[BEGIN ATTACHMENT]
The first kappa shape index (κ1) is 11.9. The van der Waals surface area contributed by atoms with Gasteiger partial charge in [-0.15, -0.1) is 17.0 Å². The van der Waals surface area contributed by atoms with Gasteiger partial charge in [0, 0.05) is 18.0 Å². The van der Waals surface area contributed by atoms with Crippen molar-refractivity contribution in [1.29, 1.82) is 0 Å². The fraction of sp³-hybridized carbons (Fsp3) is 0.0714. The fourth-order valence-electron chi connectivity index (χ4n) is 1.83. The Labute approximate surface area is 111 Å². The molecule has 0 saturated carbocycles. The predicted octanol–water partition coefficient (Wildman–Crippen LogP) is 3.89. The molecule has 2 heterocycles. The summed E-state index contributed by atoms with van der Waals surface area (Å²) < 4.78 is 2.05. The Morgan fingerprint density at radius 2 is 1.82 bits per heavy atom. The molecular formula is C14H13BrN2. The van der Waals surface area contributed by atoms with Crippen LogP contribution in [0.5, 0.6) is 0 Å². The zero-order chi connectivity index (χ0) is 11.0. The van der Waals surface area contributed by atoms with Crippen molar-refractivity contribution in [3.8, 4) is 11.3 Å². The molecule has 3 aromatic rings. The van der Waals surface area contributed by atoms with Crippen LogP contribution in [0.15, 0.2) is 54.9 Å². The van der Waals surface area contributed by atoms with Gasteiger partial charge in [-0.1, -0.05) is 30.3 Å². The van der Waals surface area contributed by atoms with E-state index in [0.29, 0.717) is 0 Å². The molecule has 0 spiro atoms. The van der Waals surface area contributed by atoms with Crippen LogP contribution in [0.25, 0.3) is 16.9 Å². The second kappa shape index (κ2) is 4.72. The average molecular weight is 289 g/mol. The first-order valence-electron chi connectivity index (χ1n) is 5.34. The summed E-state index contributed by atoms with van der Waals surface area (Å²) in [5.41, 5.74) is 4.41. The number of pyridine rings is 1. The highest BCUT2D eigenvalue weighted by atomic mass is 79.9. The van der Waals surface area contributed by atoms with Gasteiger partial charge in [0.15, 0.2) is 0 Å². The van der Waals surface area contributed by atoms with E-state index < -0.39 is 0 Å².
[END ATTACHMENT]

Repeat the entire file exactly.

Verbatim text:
The first kappa shape index (κ1) is 11.9. The van der Waals surface area contributed by atoms with Gasteiger partial charge in [-0.15, -0.1) is 17.0 Å². The van der Waals surface area contributed by atoms with Gasteiger partial charge in [0, 0.05) is 18.0 Å². The van der Waals surface area contributed by atoms with Crippen molar-refractivity contribution in [1.29, 1.82) is 0 Å². The fraction of sp³-hybridized carbons (Fsp3) is 0.0714. The fourth-order valence-electron chi connectivity index (χ4n) is 1.83. The Labute approximate surface area is 111 Å². The molecule has 0 saturated carbocycles. The predicted octanol–water partition coefficient (Wildman–Crippen LogP) is 3.89. The molecule has 2 heterocycles. The summed E-state index contributed by atoms with van der Waals surface area (Å²) < 4.78 is 2.05. The Morgan fingerprint density at radius 2 is 1.82 bits per heavy atom. The molecular formula is C14H13BrN2. The van der Waals surface area contributed by atoms with Crippen LogP contribution in [0.5, 0.6) is 0 Å². The zero-order chi connectivity index (χ0) is 11.0. The van der Waals surface area contributed by atoms with Crippen molar-refractivity contribution in [3.8, 4) is 11.3 Å². The molecule has 3 aromatic rings. The van der Waals surface area contributed by atoms with Crippen LogP contribution in [0.15, 0.2) is 54.9 Å². The van der Waals surface area contributed by atoms with Gasteiger partial charge in [-0.1, -0.05) is 30.3 Å². The van der Waals surface area contributed by atoms with E-state index in [0.29, 0.717) is 0 Å². The molecule has 0 spiro atoms. The van der Waals surface area contributed by atoms with Crippen LogP contribution in [0.25, 0.3) is 16.9 Å². The second kappa shape index (κ2) is 4.72. The average molecular weight is 289 g/mol. The first-order valence-electron chi connectivity index (χ1n) is 5.34. The summed E-state index contributed by atoms with van der Waals surface area (Å²) in [5.41, 5.74) is 4.41. The number of pyridine rings is 1. The highest BCUT2D eigenvalue weighted by atomic mass is 79.9. The van der Waals surface area contributed by atoms with Gasteiger partial charge in [0.15, 0.2) is 0 Å². The van der Waals surface area contributed by atoms with E-state index < -0.39 is 0 Å².